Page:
Wheat markets are bouncing a bit into the weekend despite prospects for rainfall several times the next week.  Russia/Ukraine tension remains a front-page issue, but the US still has yet to pick up any notable business from it.  The underlying Russian economy seems like more of a story than any disrupted exports to date.  Still, one thing worth pointing out to any spring wheat farmers looking at selling new crop is the discount of new crop Minneapolis wheat to KC wheat.  At current, September/December/March Minneapolis wheat is trading at a 18-22c discount to KC wheat thanks in large part to the southern plains weather and expectations for a small crop.  I would point out, however, that rarely does KC not give back this premium and more heading into and out of harvest, regardless of the size of the HRW crop relative to the HRS crop.  In looking at tight balance sheet years of the past, and using December futures, I constructed the chart below (which is also available on Twitter).  It shows the current KC/Minneapolis spread in black at +25.75c.  As you’ll notice, however, in 2013, 2011, 2009, 2007 and 2002, KC relinquished that premium substantially heading into May and June harvest.  2009, 2011 and 2013 saw that spread trade all the way down to 70-80c discount KC.  The “cheapest” discount KC traded to MPLS was in 2002 when we hit -15.75c in late May.  Something to stay abreast of as we head into spring wheat planting.

Export sales estimates for today include 75-400TMT wheat, 625-950TMT corn, -200/+100TMT soybeans, 120-250TMT meal and 0-10TMT soy oil.

There were 44 soybean certs canceled last night leaving 82 outstanding.

Bottom Line: Watch the export sales report for short-term direction, but be mindful of the long weekend ahead with chances of rain for the southern plains and open fieldwork for the Midwest next week.  Booking profits going into the Easter weekend wouldn’t be unreasonable.

Good Luck Today.


Dec MW-KC Seasonal 4-17



Tregg Cronin

Market Analyst






COMMODITY TRADING INVOLVES RISK AND MAY NOT BE SUITABLE FOR ALL RECEIPIENTS OF THIS POST. Neither the information presented, nor any opinions expressed, constitutes a solicitation for the purchase or sale of any commodities. The thoughts expressed in this email and basic data from which they are derived are believed to be reliable, but cannot be guaranteed due to uncertainty about future events and complexities surrounding commodity markets. Those acting on the information are responsible for their own actions.

Railroad problems…

As winter moves to spring and the eternal winter finally loosens its grip (someday hopefully), the hopes of the North American grain industry is that we can finally start to see a sense of normalcy regarding rail transportation. All winter long, northern railroads have been blaming extreme cold weather for the inconsistent rail movement that has raised BNSF shuttle freight values to $3,500+ per railcar and forced the CP Railway and CN Railway to fall 60,000 railcars behind on grain movement. On the surface, cold weather is most certainly a valid excuse. Saskatoon experienced their coldest February in 20 years, Minneapolis its coldest winter since 1979, etc. Nothing works well in the cold. Engines don’t start, water doesn’t flow, hands get cold. It’s self-explanatory, we all get it.

Where does the railroad go from here however? Is warmer weather the magic bullet that allows the railroads to catch up? Or will warmer weather unveil a mask to reveal the bigger problems surrounding rail transportation in the Upper Midwest? What will the “warmer weather” bring?

One thing we will certainly see with warmer weather – Construction season will once again start on the major rail lines in North Dakota and Saskatchewan. BNSF’s double track expansion from Minot to Williston forced major maintenance of way delays on their northern line last summer. With only one third of this project completed, and other construction projects ongoing, delays will undoubtedly occur once again.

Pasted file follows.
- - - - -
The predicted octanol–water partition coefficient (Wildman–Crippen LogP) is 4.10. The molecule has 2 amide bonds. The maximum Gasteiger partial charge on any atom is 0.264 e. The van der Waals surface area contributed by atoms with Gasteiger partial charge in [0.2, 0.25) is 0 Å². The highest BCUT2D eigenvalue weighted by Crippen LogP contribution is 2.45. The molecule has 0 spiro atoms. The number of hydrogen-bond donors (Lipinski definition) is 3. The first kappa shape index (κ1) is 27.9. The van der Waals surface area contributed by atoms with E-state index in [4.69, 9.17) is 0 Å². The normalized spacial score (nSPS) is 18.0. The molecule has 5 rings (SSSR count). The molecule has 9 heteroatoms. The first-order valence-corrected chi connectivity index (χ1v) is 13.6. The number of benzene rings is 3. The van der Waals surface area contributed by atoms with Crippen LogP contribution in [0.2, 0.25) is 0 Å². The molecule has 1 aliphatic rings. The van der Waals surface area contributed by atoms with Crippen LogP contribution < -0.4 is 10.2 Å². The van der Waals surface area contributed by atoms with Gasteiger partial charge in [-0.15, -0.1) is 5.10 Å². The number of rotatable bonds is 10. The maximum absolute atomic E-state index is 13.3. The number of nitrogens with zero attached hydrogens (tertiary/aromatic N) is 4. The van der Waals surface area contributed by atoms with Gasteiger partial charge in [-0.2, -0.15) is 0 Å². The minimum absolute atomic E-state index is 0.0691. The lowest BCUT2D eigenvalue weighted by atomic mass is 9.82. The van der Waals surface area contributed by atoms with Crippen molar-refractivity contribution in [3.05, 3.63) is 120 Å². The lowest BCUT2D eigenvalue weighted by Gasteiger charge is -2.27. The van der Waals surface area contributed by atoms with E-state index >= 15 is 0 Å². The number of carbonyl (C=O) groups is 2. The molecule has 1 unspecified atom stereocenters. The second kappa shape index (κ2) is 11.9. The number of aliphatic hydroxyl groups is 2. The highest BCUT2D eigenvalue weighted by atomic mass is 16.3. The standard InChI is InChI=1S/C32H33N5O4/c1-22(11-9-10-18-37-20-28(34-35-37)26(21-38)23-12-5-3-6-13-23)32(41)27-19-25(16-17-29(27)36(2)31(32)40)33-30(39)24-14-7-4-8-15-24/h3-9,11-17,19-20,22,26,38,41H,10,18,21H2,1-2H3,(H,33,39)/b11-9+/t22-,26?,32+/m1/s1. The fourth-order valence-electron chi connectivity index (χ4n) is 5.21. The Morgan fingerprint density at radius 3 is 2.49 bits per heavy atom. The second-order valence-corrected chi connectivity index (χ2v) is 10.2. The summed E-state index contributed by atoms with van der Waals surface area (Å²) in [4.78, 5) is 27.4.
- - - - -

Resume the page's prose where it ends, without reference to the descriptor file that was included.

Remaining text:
On the other side of the spectrum, crude oil production in North Dakota is hovering around 950,000 barrels per day, roughly a 180k bpd increase from 2012. Over the past 3 years Bakken oil production has increased by an average of 202k bpd year over year. One thing the Bakken has failed to do is disappoint. Most estimates are for North Dakota production to cap out around 1.2 – 1.3 mbpd at some point in the upcoming 2 – 3 years. The escalation in production has been nothing short of amazing, given the constraints to working in frigid western ND, infrastructure limitations and labor shortages. The oil industry has and is still managing to produce at an outstanding pace.

With all this, it is hard to imagine how the railroads will begin to catch up back to “normal” freight movement. Any short term increases in oil production in the Bakken are basically all forced to move to market via the railroad. Tapped out pipeline and refinery capacity doesn’t offer much of a solution. A 150 kbpd increase in production in 2014 to 1.1 mbpd means an extra two crude trains per day will be required to move out of North Dakota. Adding 2 more trains to an already tapped rail system means that an extra two trains per day of some other commodity (intermodal, grain, etc.) will need to be replaced or oil production will have to slow. I’m not going to bet on the latter. Take the same conditions and spread them to the CP and CN in southern SK and what you end up with is a rail system that is, for the moment, over capacity. All the relief valves for more efficient grain movement come in the form of ongoing rail construction projects and pipeline expansions. Neither of which will be an option in the short term.

The reality of situation is that the railroad is going to prioritize moving its most profitable products. Grain traffic will have to compete from a price and efficiency standpoint with oilfield products including crude, sand, LPG, pipe, etc. Legislation regarding mandated grain car movements undermines the commitment that the rail lines have made to the energy industry. Unfortunately for the grain industry, this likely means that the transportation nightmare that has unraveled over the past 6 months will likely persist for much longer than the cold weather does.